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Million Star Cluster NGC 2808

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NGC 2808 (also ESO 91-SC1 and GCl 13) is a magnitude +10.4 globular cluster located 31300 light-years away in the constellation Centaurus.

The globular was discovered by Scottish astronomer James Dunlop using a 22.86 cm (9 inch) f/12 speculum Newtonian reflector in Parramatta, New South Wales, on the 7th May 1826.

Right Ascension 09h 12m 03.10s, Declination -64 51' 48.6"

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Title: Variable stars in the Globular Cluster NGC 2808
Authors: Andrea Kunder, Peter B. Stetson, Marcio Catelan, Alistair R. Walker, Pia Amigo

The first calibrated broadband BVI time-series photometry is presented for the variable stars in NGC 2808, with observations spanning a range of twenty-eight years. We have also redetermined the variability types and periods for the variable stars identified previously by Corwin et al, revising the number of probable fundamental-mode RR Lyrae variables (RR0) to 11 and the number of first-overtone variables (RR1) to five. Our observations were insufficient to discern the nature of the previously identified RR1 star, V24, and the tentatively identified RR1 star, V13. These two variables are ~0.8 mag brighter than the RR Lyrae variables, appear to have somewhat erratic period and/or luminosity changes, and lie inside the RR Lyrae instability strip. Curiously, all but one of the RR Lyrae stars studied in this relatively metal-rich cluster exhibit the Blazhko phenomenon, an effect thought to occur with higher frequency in metal-poor environments. The mean periods of the RR0 and RR1 variables are <P>_RR0=0.56 0.01 d and <P>_RR1=0.30 0.02 d, respectively, supporting an Oosterhoff I classification of the cluster. On the other hand, the number ratio of RR1- to RR0-type variables is high, though not unprecedented, for an Oosterhoff I cluster. The RR Lyrae variables have no period shifts at a given amplitude as compared to the M3 variables, making it unlikely that these variables are He-enhanced. Using the recent recalibration of the RR Lyrae luminosity scale by Catelan & Cortes, a mean distance modulus of (m-M)_V= 15.57 0.13 mag for NGC 2808 is obtained, in good agreement with that determined here from its type II Cepheid and SX Phoenicis population. Our data have also allowed the discovery of two new candidate SX Phoenicis stars and an eclipsing binary in the blue straggler region of the NGC 2808 colour-magnitude diagram.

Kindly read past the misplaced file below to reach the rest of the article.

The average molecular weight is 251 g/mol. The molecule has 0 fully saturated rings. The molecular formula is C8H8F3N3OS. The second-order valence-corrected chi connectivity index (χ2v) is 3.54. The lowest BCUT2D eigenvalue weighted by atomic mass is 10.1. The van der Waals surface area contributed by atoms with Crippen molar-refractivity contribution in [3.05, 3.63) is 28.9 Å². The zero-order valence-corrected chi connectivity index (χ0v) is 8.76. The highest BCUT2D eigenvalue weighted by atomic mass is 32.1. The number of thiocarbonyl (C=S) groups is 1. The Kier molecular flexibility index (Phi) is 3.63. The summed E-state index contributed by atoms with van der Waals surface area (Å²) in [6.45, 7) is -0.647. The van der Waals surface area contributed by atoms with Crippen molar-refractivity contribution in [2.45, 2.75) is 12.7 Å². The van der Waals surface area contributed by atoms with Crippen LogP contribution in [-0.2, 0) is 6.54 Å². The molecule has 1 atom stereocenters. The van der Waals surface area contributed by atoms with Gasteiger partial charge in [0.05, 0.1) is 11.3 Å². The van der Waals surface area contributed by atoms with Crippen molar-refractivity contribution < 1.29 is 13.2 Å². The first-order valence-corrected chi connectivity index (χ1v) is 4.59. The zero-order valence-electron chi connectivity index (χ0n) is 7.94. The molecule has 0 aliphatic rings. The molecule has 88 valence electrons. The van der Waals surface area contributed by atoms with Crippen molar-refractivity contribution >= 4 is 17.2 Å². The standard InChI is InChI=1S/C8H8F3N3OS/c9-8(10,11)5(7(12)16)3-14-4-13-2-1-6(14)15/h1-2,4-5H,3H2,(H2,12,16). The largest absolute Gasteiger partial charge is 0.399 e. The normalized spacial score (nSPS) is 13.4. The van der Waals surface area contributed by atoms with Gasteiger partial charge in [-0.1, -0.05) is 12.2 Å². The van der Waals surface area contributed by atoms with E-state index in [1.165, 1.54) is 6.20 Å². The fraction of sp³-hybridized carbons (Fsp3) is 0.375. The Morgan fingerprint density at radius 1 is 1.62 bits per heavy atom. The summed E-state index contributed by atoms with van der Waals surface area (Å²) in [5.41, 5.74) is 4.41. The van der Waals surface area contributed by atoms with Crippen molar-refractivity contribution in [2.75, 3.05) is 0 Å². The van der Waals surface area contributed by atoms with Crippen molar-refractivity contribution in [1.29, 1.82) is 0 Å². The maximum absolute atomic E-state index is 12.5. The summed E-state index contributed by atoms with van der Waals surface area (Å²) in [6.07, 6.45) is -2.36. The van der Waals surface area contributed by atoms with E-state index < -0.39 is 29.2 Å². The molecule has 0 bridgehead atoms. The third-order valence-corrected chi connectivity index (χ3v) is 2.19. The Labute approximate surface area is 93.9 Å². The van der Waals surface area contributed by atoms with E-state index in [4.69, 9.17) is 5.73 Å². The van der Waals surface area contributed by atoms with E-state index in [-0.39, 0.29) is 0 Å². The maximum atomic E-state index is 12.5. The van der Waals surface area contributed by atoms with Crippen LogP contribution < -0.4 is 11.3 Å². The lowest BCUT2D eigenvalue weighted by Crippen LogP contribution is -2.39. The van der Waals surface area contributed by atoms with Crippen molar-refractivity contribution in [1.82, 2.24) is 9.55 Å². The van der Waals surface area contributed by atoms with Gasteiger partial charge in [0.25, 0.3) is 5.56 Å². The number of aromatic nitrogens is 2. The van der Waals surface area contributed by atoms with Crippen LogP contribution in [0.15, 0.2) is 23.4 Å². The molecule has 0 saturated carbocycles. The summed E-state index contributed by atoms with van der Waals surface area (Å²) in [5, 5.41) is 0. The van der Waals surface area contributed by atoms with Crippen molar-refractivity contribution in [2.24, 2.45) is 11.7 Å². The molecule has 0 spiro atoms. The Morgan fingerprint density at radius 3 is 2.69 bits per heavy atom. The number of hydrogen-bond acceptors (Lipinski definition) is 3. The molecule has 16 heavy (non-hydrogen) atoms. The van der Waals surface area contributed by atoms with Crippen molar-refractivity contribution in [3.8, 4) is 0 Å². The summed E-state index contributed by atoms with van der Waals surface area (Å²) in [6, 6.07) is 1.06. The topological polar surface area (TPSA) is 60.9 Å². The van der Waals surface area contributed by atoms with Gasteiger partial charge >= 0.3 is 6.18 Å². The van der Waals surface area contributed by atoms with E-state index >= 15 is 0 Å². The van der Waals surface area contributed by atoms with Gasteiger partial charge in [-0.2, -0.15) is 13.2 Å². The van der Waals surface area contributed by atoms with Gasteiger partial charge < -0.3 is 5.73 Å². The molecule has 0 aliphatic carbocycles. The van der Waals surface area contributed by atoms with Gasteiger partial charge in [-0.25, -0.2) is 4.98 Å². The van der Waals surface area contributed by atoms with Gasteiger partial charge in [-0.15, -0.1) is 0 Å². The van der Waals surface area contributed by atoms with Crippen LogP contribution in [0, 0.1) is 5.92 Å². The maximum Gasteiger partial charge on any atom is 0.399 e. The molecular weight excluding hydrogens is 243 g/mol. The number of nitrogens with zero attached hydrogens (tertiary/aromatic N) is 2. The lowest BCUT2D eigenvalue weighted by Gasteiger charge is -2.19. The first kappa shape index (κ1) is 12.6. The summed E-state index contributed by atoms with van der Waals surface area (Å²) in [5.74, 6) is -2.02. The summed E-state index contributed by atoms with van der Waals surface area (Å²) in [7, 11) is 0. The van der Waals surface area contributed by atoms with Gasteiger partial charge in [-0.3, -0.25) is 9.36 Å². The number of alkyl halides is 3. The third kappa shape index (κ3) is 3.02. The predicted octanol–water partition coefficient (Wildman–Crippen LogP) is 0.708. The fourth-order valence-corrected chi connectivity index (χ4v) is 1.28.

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Title: Multiple Sequences of M-dwarfs in NGC 2808 and Omega Centauri
Authors: A. P. Milone

The infrared channel of the Wide-Field Camera 3 on the Hubble Space Telescope revealed multiple main sequences of very low-mass stars in the globular clusters NGC 2808 and Omega Centauri. In this paper I summarize the observational facts and provide a possible interpretation.

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Title: The infrared eye of the Wide-Field Camera 3 on the Hubble Space Telescope reveals multiple main sequences of very low-mass stars in NGC 2808
Authors: A. P. Milone, A. F. Marino, S. Cassisi, G. Piotto, L. R. Bedin, J. Anderson, F. Allard, A. Aparicio, A. Bellini, R. Buonanno, M. Monelli, A. Pietrinferni

We use images taken with the infrared channel of the Wide Field Camera 3 on the Hubble Space Telescope (HST) to study the multiple main sequences (MSs) of NGC 2808. Below the turn off, the red, the middle, and the blue MS, previously detected from visual-band photometry, are visible over an interval of about 3.5 F160W magnitudes. The three MSs merge together at the level of the MS bend. At fainter magnitudes, the MS again splits into two components containing ~65% and ~35% of stars, with the most-populated MS being the bluest one. Theoretical isochrones suggest that the latter is connected to the red MS discovered in the optical colour-magnitude diagram (CMD), and hence corresponds to the first stellar generation, having primordial helium and enhanced carbon and oxygen abundances. The less-populated MS in the faint part of the near-IR CMD is helium-rich and poor in carbon and oxygen, and it can be associated with the middle and the blue MS of the optical CMD. The finding that the photometric signature of abundance anticorrelation are also present in fully convective MS stars reinforces the inference that they have a primordial origin.

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